Preventing hate speech, incitement and discrimination: the case of Pakistan

4 April 2022

A case study by GAAMAC’s Asia Pacific Study Group explains the root causes of hate speech and incitement in Pakistan and shows how it is entrenched in the country’s political arena.

The hate speech rhetoric in Pakistan is a remnant of the colonial legacy which fostered a communal mentality by highlighting religious differences between the Hindus and the Muslims of the subcontinent, also facilitating the rise of far-right religious groups that exert strong political influence today.

Religious leaders have played a crucial role in defining Pakistan’s constitutional history and fomenting discriminatory attitudes that underline the current social fabric of the society. The atmosphere of hate speech and incitement to violence can be traced back to some of the provisions that have been added over the years.

Religion in the Constitution

The political history of Pakistan indicates how successive governments have encouraged a culture of politicising religion to maximise their electoral significance by appeasing the religious groups that legitimise extremist ideologies.

According to the Constitution of Pakistan, the country’s religious minorities are guaranteed many protections even today; however, the reality suggests otherwise. Over the years, as the religious militant groups and radical nationalist sentiments took root in Pakistan, the protection of minorities has suffered immensely.

Persecution of religious minorities

Hate speech and violence against religious and sectarian minorities is an outcome of years of radical religious indoctrination that surfaced during the presidency of General Muhammad Zia-ul-Haq who sought to ‘Islamise’ Pakistan under his dictatorial rule from 1977 to 1988.

After the widespread institutionalisation of discriminatory policies, Pakistan became a breeding ground of hatred against anyone who did not comply with the orthodox version of Sunni Islam.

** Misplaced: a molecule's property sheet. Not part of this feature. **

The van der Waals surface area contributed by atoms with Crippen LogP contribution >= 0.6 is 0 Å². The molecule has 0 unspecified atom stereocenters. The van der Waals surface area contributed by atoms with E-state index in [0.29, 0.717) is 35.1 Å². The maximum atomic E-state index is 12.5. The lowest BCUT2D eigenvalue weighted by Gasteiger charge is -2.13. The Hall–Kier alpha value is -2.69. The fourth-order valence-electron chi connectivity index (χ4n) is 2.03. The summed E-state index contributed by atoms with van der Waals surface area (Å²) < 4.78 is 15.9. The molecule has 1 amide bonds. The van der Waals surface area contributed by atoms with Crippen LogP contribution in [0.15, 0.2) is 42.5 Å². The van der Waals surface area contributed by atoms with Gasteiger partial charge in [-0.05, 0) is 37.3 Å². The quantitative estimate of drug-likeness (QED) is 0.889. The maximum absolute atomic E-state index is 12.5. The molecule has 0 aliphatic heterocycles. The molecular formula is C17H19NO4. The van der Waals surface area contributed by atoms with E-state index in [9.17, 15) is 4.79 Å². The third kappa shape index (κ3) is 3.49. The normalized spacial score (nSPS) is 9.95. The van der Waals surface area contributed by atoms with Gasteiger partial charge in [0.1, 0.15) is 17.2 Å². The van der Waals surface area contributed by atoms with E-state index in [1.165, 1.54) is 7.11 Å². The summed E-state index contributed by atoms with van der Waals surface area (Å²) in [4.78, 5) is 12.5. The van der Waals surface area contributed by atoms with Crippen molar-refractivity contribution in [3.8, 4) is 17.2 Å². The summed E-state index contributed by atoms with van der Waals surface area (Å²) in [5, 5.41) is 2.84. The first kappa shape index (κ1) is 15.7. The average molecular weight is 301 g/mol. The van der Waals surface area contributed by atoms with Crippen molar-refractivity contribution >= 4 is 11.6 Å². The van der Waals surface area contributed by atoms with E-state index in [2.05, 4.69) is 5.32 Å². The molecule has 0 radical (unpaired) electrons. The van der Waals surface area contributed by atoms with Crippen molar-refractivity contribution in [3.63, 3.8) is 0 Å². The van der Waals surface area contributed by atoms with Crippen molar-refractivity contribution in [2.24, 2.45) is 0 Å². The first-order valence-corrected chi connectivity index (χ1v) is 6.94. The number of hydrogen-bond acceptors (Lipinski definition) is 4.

Zia’s legacy has made a profound impact on what Pakistan is today since it has not been possible to challenge most of his reforms as the blasphemy laws and the institutional discrimination against Pakistani Ahmadis. The discriminatory laws that criminalise blasphemy-related incidents and outlaw the Ahmadiyya community for self-identifying as Muslims resulted in a pervasive culture of vigilantism, mob violence, and fear-mongering.

The Role of Social Media

In recent years, users of multiple social media platforms amplified messages with stereotypes and derogatory terms against the minority groups in Pakistan.

Social media platforms such as Facebook and Twitter have facilitated the rise of hate speech that targets religious and sectarian minorities, which was worsened during the pandemic as it reiterated the peripheral status of minorities in the country.

Legal Framework: Restricting Hate Speech

Considering the rise of religious intolerance, the line between hate speech and freedom of speech in Pakistan is often blurred.

There are no specific sections in the Constitution that deal with the issue directly; instead, different legal provisions penalise offences that might be understood as hate speech.

In recent years, a few bills have been proposed to enhance the overall safety of religious minorities but have repeatedly been turned down on the insistence of the religious parties and groups.

Recommendations

The prevalence of hate speech in Pakistan can exacerbate even further if adequate measures are not made to effectively combat its root causes.

The study provides recommendations suggesting, among others, the reassessment of the Islamic reforms introduced under Zia-ul-Haq’s rule, legal and education reforms, and accountability mechanisms to combat hate speech and promote tolerant approaches to neutralise intense religious sentiments embedded in the country.

This article is a summary of the chapter on Pakistan in the report Preventing Hate Speech, Incitement, And Discrimination – Lessons On Promoting Tolerance And Respect For Diversity In The Asia Pacific.

 

Read the chapter on Pakistan

Read the full report

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